Europeana Plenary in Leuven

June 20, 2012 in Events/Workshops

On Thursday 14th and Friday the 15th of June, the annual Europeana Plenary session was being held in Leuven. Project partners from more than 25 different Europeana related projects came to Leuven to hear about the progress being made and the plans for the future. But above all, to meet other partners. With several hundreds of people working for this project, and more to come, it is often hard to keep track of all the great work that is being done to make more cultural data available online for anybody to re-use.

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After a word of welcome by Jill Cousins, the executive director of Europeana, several events that had happened in the last year where presented. This included an overview of the Hack4Europe event held in Warsaw, which resulted in several prototypes, as well as the incredibly successful World War 1 Roadshows that resulted in hundreds of people bringing memorabilia from this period in history to be digitised and made available.

It actually became really interesting during the lunch where there was time to get informed about the work other people were doing. During the speed-dating sessions, several project representatives could get in toch with each other which led to the realisation that for example work the Digitised Manuscripts to Europeana project does, is very valuable to the recently started Open Up! project, which works to open up national history heritage.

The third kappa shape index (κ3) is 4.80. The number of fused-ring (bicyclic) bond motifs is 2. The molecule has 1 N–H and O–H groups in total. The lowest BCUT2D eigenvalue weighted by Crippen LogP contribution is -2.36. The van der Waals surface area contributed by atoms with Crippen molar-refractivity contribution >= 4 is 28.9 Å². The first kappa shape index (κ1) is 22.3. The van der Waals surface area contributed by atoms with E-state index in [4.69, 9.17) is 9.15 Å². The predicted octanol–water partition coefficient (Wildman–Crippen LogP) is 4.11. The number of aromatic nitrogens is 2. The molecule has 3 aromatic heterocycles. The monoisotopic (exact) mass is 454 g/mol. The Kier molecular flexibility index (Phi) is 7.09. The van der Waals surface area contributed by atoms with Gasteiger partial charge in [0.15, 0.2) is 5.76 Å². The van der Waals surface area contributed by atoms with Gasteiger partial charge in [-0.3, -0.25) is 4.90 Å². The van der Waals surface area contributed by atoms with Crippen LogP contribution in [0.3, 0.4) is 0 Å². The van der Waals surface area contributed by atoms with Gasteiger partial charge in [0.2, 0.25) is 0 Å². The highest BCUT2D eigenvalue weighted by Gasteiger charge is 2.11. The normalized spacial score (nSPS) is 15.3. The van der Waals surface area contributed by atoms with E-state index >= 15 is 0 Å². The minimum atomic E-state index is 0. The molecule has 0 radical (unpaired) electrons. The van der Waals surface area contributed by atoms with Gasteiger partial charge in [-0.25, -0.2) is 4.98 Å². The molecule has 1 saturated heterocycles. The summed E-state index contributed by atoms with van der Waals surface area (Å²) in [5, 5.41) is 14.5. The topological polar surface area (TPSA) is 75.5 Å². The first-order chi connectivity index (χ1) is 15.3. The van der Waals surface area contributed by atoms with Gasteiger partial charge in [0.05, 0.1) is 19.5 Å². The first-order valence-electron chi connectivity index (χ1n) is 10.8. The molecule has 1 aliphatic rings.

After this there were three paralel sessions where different aspects and challenges of the huge aggregation project were addressed. During the Open Culture/Reuse session Nikki Timmermans presented the results of the Open Culture Data project that has been very successful in the Netherlands in helping cultural institutions to open up their data and to show different ways of re-using this data as well. After that the group was split up to discuss ways to reuse all this cultural data that is being made available at the moment. Although several good attempts were mentioned, we are no way near the full potential of open cultural data. There are several issues that first need to be solved to make this possible such as the licensing problems as well as the enrichment of the quality of the metadata. It was also concluded that having only digital metadata is not enough. Rich metadata is of great value to help exploring the data, but in the end, it is the actual digitised objects that developers and end-users want to see.

Parallel to the conference, a large hackathon was organised where 12 teams of developers worked with the API key of Europeana. On Friday, the results were presented and the winners were chosen. The developers managed to build quite some impressive prototypes. One amongst them was Storeana. When a user enters search term in Storeana, it searches for the matching Wikipedia article, and cuts this into short textblocks. It the analyses the words in the piece of text and adds the relevant images from Europeana next to it. This is a really good example of how different open API’s can be combined in such a way it adds value to both of them. All the prototypes will be made available by Europeana.

It were two days with lots of conversations between different projects working in the Europeana universe. The overall optimism was great, but at the same time everybody realises that a lot of work needs to be done to actually reach that shared goal making available more cultural data.

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